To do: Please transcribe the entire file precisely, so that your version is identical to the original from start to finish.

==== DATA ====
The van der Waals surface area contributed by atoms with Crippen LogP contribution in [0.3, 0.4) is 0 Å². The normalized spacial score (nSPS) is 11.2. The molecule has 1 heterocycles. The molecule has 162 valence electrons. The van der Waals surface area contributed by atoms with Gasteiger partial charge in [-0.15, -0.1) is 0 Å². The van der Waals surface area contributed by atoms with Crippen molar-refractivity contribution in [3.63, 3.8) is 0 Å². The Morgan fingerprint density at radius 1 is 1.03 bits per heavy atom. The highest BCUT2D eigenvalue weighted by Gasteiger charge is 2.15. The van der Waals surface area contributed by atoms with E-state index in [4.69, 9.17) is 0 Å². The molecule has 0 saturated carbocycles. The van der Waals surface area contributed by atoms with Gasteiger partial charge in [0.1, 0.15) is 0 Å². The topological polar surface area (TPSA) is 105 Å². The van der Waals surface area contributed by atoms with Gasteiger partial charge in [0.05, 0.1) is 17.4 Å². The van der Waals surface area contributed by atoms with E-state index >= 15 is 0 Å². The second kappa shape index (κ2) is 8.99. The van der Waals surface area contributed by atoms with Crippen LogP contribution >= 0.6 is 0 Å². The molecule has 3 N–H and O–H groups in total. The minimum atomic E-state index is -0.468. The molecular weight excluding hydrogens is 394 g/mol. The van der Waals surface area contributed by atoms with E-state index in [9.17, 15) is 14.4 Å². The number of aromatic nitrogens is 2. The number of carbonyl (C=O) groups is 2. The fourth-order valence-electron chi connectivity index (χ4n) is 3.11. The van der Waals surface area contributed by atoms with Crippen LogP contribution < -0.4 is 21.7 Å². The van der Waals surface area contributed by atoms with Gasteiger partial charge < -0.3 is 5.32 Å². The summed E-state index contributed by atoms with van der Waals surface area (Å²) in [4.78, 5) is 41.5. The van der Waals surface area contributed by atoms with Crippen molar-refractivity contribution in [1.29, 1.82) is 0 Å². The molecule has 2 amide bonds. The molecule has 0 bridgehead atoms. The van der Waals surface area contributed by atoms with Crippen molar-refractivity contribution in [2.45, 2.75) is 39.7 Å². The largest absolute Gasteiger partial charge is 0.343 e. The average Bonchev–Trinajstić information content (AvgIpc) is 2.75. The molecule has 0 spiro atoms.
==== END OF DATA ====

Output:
The van der Waals surface area contributed by atoms with Crippen LogP contribution in [0.3, 0.4) is 0 Å². The normalized spacial score (nSPS) is 11.2. The molecule has 1 heterocycles. The molecule has 162 valence electrons. The van der Waals surface area contributed by atoms with Gasteiger partial charge in [-0.15, -0.1) is 0 Å². The van der Waals surface area contributed by atoms with Crippen molar-refractivity contribution in [3.63, 3.8) is 0 Å². The Morgan fingerprint density at radius 1 is 1.03 bits per heavy atom. The highest BCUT2D eigenvalue weighted by Gasteiger charge is 2.15. The van der Waals surface area contributed by atoms with E-state index in [4.69, 9.17) is 0 Å². The molecule has 0 saturated carbocycles. The van der Waals surface area contributed by atoms with Gasteiger partial charge in [0.1, 0.15) is 0 Å². The topological polar surface area (TPSA) is 105 Å². The van der Waals surface area contributed by atoms with Gasteiger partial charge in [0.05, 0.1) is 17.4 Å². The van der Waals surface area contributed by atoms with E-state index >= 15 is 0 Å². The second kappa shape index (κ2) is 8.99. The van der Waals surface area contributed by atoms with Crippen LogP contribution >= 0.6 is 0 Å². The molecule has 3 N–H and O–H groups in total. The minimum atomic E-state index is -0.468. The molecular weight excluding hydrogens is 394 g/mol. The van der Waals surface area contributed by atoms with E-state index in [9.17, 15) is 14.4 Å². The number of aromatic nitrogens is 2. The number of carbonyl (C=O) groups is 2. The fourth-order valence-electron chi connectivity index (χ4n) is 3.11. The van der Waals surface area contributed by atoms with Crippen LogP contribution < -0.4 is 21.7 Å². The van der Waals surface area contributed by atoms with Gasteiger partial charge < -0.3 is 5.32 Å². The summed E-state index contributed by atoms with van der Waals surface area (Å²) in [4.78, 5) is 41.5. The van der Waals surface area contributed by atoms with Crippen molar-refractivity contribution in [1.29, 1.82) is 0 Å². The molecule has 2 amide bonds. The molecule has 0 bridgehead atoms. The van der Waals surface area contributed by atoms with Crippen molar-refractivity contribution in [2.45, 2.75) is 39.7 Å². The largest absolute Gasteiger partial charge is 0.343 e. The average Bonchev–Trinajstić information content (AvgIpc) is 2.75. The molecule has 0 spiro atoms.